A Blustery April Day; Wind Dying Down

April 7, 2018

5pm Saturday

I was out and about for 4 hours this afternoon attending that groundbreaking and then doing errands.  The wind was a little…well…underwhelming.  Gusty wind at times, calm other times…seemed just a little winder than an average blustery April day.  I just saw a Twitter post from another media outlet saying a “strong wind storm” is on tap for tonight…but that’s definitely not the case.

The 35-50 mph gusts we forecast DID end up materializing, but it was another relatively weak wind event in our area and nothing like last year’s April storm.   Portland barely hit 40, and only a few thousand PGE customers lost power at one time from tree limbs or trees that fell here and there.  Not a “non-event”, but not a windstorm in the valleys either.

Peak gusts so far look like this, plus or minus 1 mph since the FAA is having some sort of rounding issue going from knots > mph recently:

Portland 40
Hillsboro 41
Troutdale 40
Scappoose 33
Vancouver 35
Aurora 45
McMinnville 47
Salem 45

Astoria 53
Pacific City 58
Newport Bridge 63
Cape Foulweather (very exposed) 72

Models show wind gradually decreasing this evening/overnight.  We’ll lose the warm daytime mixing too which means we just have a breezy night ahead.

Gusts will be mainly in the 25-35 mph range through the night, more like 20-35 mph by sunrise Sunday.

Expect lots more rain tonight…it’ll be a soaker!


Chief Meteorologist Mark Nelsen

Saturday Morning Update: Windy 24 Hours Ahead

April 7, 2018

8am Saturday

The gusty south wind has arrived across the region as a deep surface low is passing by to the west.  It was a beautiful satellite loop the past 12 hours as the storm wrapped up offshore; especially considering we’re a week into April!  Here’s the latest image:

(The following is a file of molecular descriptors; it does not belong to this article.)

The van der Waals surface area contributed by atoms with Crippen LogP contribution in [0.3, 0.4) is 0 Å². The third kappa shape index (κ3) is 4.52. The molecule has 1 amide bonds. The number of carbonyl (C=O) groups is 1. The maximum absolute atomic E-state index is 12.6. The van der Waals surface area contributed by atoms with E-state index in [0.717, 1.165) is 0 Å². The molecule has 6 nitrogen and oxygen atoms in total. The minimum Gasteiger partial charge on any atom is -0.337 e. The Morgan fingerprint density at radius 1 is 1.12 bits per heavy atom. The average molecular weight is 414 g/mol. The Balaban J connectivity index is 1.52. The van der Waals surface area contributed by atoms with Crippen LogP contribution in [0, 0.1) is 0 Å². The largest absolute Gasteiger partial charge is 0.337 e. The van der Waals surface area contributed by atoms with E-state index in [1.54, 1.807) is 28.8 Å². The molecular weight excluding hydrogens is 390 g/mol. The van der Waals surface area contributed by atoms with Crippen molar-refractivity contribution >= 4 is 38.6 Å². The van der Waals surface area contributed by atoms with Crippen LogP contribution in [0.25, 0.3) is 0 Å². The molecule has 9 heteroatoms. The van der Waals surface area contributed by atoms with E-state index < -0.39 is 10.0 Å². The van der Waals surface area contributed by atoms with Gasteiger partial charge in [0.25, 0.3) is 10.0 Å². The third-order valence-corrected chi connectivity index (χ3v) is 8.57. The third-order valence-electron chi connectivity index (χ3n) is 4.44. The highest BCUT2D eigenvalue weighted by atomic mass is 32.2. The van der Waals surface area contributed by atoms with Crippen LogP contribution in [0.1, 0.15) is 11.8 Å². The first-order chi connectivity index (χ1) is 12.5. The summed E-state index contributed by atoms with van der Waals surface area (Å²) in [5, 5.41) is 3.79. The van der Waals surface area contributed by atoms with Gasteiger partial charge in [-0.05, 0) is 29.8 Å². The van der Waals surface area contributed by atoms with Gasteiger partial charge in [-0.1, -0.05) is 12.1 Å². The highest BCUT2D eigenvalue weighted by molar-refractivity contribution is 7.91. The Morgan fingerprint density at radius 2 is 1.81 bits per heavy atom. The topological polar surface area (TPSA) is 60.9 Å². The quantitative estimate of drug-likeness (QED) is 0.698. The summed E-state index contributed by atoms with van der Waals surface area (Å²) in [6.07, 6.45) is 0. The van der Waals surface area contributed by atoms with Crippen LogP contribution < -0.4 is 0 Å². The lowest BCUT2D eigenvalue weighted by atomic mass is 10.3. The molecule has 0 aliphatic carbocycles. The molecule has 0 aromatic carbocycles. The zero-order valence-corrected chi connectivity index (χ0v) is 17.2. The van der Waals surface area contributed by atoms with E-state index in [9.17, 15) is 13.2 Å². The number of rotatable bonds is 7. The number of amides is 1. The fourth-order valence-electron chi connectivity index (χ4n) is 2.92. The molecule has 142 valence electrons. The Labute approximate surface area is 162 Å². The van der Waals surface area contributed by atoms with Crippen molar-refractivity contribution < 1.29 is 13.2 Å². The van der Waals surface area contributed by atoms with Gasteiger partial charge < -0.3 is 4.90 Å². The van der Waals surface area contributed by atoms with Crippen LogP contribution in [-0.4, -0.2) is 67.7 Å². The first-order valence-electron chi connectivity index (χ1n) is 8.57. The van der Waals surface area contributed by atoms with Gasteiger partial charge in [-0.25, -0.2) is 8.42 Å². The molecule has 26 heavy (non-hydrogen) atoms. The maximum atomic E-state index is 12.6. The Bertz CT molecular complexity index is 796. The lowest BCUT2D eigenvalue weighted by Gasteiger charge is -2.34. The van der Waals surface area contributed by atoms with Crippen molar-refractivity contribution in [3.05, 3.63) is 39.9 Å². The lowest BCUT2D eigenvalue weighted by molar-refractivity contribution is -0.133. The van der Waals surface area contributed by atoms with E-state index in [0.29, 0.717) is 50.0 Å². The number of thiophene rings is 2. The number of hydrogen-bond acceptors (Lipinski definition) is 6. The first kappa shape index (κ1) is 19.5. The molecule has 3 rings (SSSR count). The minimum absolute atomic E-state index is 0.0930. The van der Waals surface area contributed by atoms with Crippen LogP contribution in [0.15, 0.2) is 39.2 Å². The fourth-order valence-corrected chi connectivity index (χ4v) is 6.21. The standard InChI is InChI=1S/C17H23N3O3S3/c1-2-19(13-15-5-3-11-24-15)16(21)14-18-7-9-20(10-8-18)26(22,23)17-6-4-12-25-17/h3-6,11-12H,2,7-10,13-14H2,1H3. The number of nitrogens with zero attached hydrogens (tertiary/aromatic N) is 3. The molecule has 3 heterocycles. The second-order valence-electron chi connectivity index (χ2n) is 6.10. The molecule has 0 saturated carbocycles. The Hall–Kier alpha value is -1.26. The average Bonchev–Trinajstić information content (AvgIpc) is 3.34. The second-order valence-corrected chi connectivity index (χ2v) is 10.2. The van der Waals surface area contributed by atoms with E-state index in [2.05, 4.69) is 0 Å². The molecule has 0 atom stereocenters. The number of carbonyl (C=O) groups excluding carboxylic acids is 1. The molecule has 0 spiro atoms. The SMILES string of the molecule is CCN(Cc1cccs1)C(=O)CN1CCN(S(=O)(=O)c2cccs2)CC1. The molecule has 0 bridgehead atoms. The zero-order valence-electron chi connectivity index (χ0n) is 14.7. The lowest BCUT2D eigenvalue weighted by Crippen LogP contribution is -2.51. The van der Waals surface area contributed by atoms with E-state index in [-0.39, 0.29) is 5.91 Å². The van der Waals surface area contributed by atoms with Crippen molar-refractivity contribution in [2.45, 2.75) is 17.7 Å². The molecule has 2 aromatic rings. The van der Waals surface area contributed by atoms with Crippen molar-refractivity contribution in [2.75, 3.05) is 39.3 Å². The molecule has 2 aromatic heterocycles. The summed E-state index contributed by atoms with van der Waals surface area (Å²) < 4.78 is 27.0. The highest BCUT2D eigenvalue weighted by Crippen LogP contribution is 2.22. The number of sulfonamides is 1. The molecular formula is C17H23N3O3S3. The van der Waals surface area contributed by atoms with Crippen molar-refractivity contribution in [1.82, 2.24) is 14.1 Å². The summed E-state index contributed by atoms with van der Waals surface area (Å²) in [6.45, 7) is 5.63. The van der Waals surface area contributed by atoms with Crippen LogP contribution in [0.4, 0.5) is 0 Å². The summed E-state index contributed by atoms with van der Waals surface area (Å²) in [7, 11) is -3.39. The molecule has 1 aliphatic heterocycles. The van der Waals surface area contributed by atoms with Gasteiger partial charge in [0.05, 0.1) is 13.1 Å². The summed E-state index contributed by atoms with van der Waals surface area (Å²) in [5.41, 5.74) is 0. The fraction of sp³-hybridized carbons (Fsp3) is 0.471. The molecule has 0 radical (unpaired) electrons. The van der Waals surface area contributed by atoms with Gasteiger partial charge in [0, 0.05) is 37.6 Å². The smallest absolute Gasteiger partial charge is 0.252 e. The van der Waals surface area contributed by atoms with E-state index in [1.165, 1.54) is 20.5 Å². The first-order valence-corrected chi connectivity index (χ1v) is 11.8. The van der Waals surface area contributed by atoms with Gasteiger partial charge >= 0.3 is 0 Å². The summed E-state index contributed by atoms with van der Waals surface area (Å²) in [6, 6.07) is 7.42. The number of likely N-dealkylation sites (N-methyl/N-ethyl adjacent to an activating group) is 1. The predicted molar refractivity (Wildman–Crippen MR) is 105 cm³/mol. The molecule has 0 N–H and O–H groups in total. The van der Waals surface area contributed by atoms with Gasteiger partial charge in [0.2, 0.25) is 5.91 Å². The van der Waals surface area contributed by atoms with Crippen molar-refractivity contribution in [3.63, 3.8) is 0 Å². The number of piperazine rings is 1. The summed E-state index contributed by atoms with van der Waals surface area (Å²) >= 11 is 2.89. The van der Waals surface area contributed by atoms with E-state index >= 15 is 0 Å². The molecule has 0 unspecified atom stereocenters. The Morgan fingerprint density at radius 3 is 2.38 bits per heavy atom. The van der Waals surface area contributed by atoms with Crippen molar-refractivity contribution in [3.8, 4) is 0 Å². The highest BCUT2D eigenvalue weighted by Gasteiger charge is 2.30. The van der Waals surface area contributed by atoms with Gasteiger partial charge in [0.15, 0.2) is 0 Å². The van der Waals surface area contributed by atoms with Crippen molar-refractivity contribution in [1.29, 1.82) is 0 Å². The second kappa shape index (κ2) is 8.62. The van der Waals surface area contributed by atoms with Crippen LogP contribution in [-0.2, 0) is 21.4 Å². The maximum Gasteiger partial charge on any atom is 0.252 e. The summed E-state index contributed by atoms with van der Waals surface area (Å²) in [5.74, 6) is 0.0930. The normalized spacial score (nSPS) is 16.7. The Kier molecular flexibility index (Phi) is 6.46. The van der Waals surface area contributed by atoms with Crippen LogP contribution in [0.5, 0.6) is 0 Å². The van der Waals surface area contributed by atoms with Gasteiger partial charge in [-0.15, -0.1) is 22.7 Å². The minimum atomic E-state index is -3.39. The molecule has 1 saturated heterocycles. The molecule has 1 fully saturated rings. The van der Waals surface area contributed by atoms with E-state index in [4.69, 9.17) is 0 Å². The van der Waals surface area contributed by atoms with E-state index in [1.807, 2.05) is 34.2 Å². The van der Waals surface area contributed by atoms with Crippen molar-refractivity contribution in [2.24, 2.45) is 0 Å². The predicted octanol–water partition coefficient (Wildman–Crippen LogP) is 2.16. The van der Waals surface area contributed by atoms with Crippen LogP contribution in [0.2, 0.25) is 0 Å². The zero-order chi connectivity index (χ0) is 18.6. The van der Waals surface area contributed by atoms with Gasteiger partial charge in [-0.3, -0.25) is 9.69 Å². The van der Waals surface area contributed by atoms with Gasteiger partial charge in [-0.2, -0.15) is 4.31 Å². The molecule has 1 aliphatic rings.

The yellow spot is the location of the low pressure center.  Notice it’s just now making it across the important 130West longitude?  Unless the low is far deeper, here in the interior valleys we generally don’t get big windstorms with storms this far offshore.   With this image I’ve added the expected movement of the low (in blue) and then a more typical windstorm track for the inland valleys.

The low will gradually weaken and very slowly move toward the central/south part of Vancouver Island the next 24 hours.  This will give us a prolonged period of gusty south wind…all the way through the first half of Sunday!  See the current location from the NAM-MM5 model:

and at 5am Sunday…that’s still a “south wind gusts 30-45 mph” setup in the valleys there:

To summarize:

  1. Coastal wind (so far) appears to be significantly weaker than expected once again (it happened with last April’s storm).  I see a 72 at Cape Foulweather, but lots of 45-60 mph gusts otherwise.  Windy, but nothing too crazy out there.
  2. Inland wind gusts will ramp up with daytime mixing.  Pressure gradient will line up better with the north/south valleys the next 12 hours.
  3. Peak gusts still likely in the 35-50 mph for most of us in the valleys.  That could happen anytime between now and early Sunday morning.  Not a big windstorm by any means, but plenty of power outages and a few trees down.


If you have any outdoor activities, they can still go on since showers will come and go, but expect a blustery & wet spring day.  If you are an organizer of an outdoor event I sure wouldn’t cancel it.

I’ll be at the Crown Point Country Historical Society groundbreaking event in Corbett at 11am…looks windy.  At least the ground will be soft for plunging those shovels into the ground!

Chief Meteorologist Mark Nelsen